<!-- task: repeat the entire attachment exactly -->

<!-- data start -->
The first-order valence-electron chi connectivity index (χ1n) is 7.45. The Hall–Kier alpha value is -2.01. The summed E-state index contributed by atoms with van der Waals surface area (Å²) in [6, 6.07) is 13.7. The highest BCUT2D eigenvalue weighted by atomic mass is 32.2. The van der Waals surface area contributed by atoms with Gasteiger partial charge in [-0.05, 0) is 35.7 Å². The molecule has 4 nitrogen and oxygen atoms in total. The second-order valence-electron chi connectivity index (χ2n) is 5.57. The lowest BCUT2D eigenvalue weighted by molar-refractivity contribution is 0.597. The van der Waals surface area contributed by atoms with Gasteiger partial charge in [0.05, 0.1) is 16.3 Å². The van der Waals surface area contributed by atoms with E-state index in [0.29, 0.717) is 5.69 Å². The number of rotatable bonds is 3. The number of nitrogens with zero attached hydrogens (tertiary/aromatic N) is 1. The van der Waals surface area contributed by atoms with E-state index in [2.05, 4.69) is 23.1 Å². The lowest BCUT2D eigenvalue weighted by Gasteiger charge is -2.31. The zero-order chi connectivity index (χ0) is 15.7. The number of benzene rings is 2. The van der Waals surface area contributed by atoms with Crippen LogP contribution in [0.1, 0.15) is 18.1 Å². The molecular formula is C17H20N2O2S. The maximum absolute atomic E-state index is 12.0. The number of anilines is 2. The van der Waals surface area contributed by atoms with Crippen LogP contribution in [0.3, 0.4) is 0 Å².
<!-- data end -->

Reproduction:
The first-order valence-electron chi connectivity index (χ1n) is 7.45. The Hall–Kier alpha value is -2.01. The summed E-state index contributed by atoms with van der Waals surface area (Å²) in [6, 6.07) is 13.7. The highest BCUT2D eigenvalue weighted by atomic mass is 32.2. The van der Waals surface area contributed by atoms with Gasteiger partial charge in [-0.05, 0) is 35.7 Å². The molecule has 4 nitrogen and oxygen atoms in total. The second-order valence-electron chi connectivity index (χ2n) is 5.57. The lowest BCUT2D eigenvalue weighted by molar-refractivity contribution is 0.597. The van der Waals surface area contributed by atoms with Gasteiger partial charge in [0.05, 0.1) is 16.3 Å². The van der Waals surface area contributed by atoms with E-state index in [0.29, 0.717) is 5.69 Å². The number of rotatable bonds is 3. The number of nitrogens with zero attached hydrogens (tertiary/aromatic N) is 1. The van der Waals surface area contributed by atoms with E-state index in [2.05, 4.69) is 23.1 Å². The lowest BCUT2D eigenvalue weighted by Gasteiger charge is -2.31. The zero-order chi connectivity index (χ0) is 15.7. The number of benzene rings is 2. The van der Waals surface area contributed by atoms with Crippen LogP contribution in [0.1, 0.15) is 18.1 Å². The molecular formula is C17H20N2O2S. The maximum absolute atomic E-state index is 12.0. The number of anilines is 2. The van der Waals surface area contributed by atoms with Crippen LogP contribution in [0.3, 0.4) is 0 Å².